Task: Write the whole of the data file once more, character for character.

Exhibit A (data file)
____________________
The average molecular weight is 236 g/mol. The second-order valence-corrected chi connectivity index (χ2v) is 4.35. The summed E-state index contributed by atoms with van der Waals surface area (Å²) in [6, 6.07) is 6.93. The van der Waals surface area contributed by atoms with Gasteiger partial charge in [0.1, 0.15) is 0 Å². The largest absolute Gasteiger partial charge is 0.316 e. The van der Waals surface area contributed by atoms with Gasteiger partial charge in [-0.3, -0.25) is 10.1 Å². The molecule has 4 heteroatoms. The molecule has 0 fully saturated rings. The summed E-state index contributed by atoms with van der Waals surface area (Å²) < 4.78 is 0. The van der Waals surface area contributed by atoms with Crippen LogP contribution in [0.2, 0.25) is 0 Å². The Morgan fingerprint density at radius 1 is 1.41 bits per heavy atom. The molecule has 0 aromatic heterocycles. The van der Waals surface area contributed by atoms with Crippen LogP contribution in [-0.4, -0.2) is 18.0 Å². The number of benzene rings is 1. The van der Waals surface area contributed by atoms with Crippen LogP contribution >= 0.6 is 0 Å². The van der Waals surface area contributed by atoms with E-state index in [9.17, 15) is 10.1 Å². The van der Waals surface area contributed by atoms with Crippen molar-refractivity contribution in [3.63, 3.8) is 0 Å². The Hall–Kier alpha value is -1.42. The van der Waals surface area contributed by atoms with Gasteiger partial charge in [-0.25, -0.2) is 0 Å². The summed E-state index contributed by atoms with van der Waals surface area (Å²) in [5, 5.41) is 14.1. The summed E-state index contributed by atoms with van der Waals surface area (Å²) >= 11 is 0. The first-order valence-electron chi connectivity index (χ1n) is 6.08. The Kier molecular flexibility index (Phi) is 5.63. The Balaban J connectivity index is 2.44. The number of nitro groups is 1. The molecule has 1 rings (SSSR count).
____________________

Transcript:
The average molecular weight is 236 g/mol. The second-order valence-corrected chi connectivity index (χ2v) is 4.35. The summed E-state index contributed by atoms with van der Waals surface area (Å²) in [6, 6.07) is 6.93. The van der Waals surface area contributed by atoms with Gasteiger partial charge in [0.1, 0.15) is 0 Å². The largest absolute Gasteiger partial charge is 0.316 e. The van der Waals surface area contributed by atoms with Gasteiger partial charge in [-0.3, -0.25) is 10.1 Å². The molecule has 4 heteroatoms. The molecule has 0 fully saturated rings. The summed E-state index contributed by atoms with van der Waals surface area (Å²) < 4.78 is 0. The van der Waals surface area contributed by atoms with Crippen LogP contribution in [0.2, 0.25) is 0 Å². The Morgan fingerprint density at radius 1 is 1.41 bits per heavy atom. The molecule has 0 aromatic heterocycles. The van der Waals surface area contributed by atoms with Crippen LogP contribution in [-0.4, -0.2) is 18.0 Å². The number of benzene rings is 1. The van der Waals surface area contributed by atoms with Crippen LogP contribution >= 0.6 is 0 Å². The van der Waals surface area contributed by atoms with E-state index in [9.17, 15) is 10.1 Å². The van der Waals surface area contributed by atoms with Crippen molar-refractivity contribution in [3.63, 3.8) is 0 Å². The Hall–Kier alpha value is -1.42. The van der Waals surface area contributed by atoms with Gasteiger partial charge in [-0.25, -0.2) is 0 Å². The summed E-state index contributed by atoms with van der Waals surface area (Å²) in [5, 5.41) is 14.1. The summed E-state index contributed by atoms with van der Waals surface area (Å²) >= 11 is 0. The first-order valence-electron chi connectivity index (χ1n) is 6.08. The Kier molecular flexibility index (Phi) is 5.63. The Balaban J connectivity index is 2.44. The number of nitro groups is 1. The molecule has 1 rings (SSSR count).